The First 100 Miles: Hiking My Own Hike
I have walked 138 miles. That’s six percent of the Appalachian Trail if you’re doing the math.
It’s just fine if you’re not. I’m trying not to.
When I started my flip-flop hike in Harpers Ferry, W.Va., the goal was to start slow and ease my body into the six-month beating it was about to take.
And that’s what I did. My dad started the hike with me (his trail name is Daddo) and we did first seven miles, then 11, then 13.9. It felt good – apart from the blisters that came on that first day, covering my pinky toes, back heels, and inner arches.
I’ve always had trouble with blisters, but have never found a solution. And, when I asked around, everyone said the same thing: if they had blisters, they went to town and got new shoes.
But, despite the fact my feet were killing me, I was determined to stay on trail. I felt that if I left the trail so early – just 40 miles in – I would have failed my hike.
They say that only 20 percent of northbound hikers complete their thru-hike on the Appalachian Trail – that’s about one out of every four NOBOs. With the harsh winter weather at the start of their hike in Georgia this year, that success rate might have gone down. For flip-floppers, the success rate is a bit more generous at 50 percent. We start on flat terrain in good weather and end already having our trail legs for the hard stuff. We also have packs of NOBOs to ask for help if needed.
In the beginning of my hike, I felt like I had to prove myself and make it clear that I am determined to get to the end. Of course, this contradicted my need to take care of my feet in order to get to the end. Eventually I realized the irony and caved.
After the fourth day, my mad and I shuttled to Boiling Springs, Pa., from Pen Mar State Park and I switched from my waterproof Merrell boots to men’s sized Brooks trail runners. We took a day off to let my feet heel and hopped back on the trail the next day. My dad hiked south while I was dropped off to keep heading north.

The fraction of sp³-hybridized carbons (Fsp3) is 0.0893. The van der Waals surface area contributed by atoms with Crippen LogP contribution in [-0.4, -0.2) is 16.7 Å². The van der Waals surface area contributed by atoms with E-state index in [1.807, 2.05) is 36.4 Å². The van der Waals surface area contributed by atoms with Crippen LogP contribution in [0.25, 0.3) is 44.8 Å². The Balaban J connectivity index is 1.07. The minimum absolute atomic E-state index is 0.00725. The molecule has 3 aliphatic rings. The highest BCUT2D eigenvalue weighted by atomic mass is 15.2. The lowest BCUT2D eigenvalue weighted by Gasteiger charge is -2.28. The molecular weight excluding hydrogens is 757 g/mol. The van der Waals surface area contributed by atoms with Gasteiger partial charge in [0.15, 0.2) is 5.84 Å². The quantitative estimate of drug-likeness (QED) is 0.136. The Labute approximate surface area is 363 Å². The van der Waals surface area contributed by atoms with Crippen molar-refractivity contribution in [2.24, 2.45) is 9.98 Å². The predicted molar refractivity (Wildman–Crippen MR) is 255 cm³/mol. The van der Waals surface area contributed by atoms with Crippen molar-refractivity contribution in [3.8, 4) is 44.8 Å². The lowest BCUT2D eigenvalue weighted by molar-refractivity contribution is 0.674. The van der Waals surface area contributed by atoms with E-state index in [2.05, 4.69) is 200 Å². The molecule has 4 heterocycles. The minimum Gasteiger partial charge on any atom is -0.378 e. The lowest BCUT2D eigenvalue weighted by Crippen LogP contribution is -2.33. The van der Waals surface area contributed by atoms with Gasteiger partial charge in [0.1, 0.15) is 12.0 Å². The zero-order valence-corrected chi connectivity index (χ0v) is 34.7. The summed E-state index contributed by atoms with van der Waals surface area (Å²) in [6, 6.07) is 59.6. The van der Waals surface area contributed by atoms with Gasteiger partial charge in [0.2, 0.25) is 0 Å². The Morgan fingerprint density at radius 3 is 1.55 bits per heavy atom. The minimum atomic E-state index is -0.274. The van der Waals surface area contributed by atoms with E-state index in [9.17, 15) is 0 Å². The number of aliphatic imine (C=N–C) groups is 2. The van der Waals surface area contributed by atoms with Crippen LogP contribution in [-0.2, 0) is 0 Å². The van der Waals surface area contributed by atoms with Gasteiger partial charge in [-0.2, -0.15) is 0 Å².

I felt like a new person on that first day alone. My legs felt strong, my feet weren’t aching, and I ended the day at a bar off the trail that provides free camping and showers for hikers. I crossed into Pennsylvania singing.
There are a few sayings on the AT, with “hike your own hike” being the most repeated. And, these first ten days have made me realize how important that saying is.
My first week on the trail was a mental game of fighting nerves. I questioned whether I would ever be able to go over 13 miles, if my hip would stop hurting, if I would lose the NOBO friends I had made because I couldn’t, and didn’t want to, keep up with their 25-plus-mile days. When I was reminded of that saying, I tried to let it all go and remind myself: I am in no rush.
The trail is not a race, but it’s easy to get caught up in going quickly and the idea of walking big miles. Once I realized I could go 15 miles without hurting the next day, I tried for 19. After that, a few of us slackpacked (when you carry just food, water, and a filter) 26 miles to Duncannon, Pa. My first marathon.
Still, I am trying to stay present in my long walk and enjoy the time I have to do it. For the next few days I am going to take it easy, take in the views, and navigate my way over the rocks of Pennsylvania.
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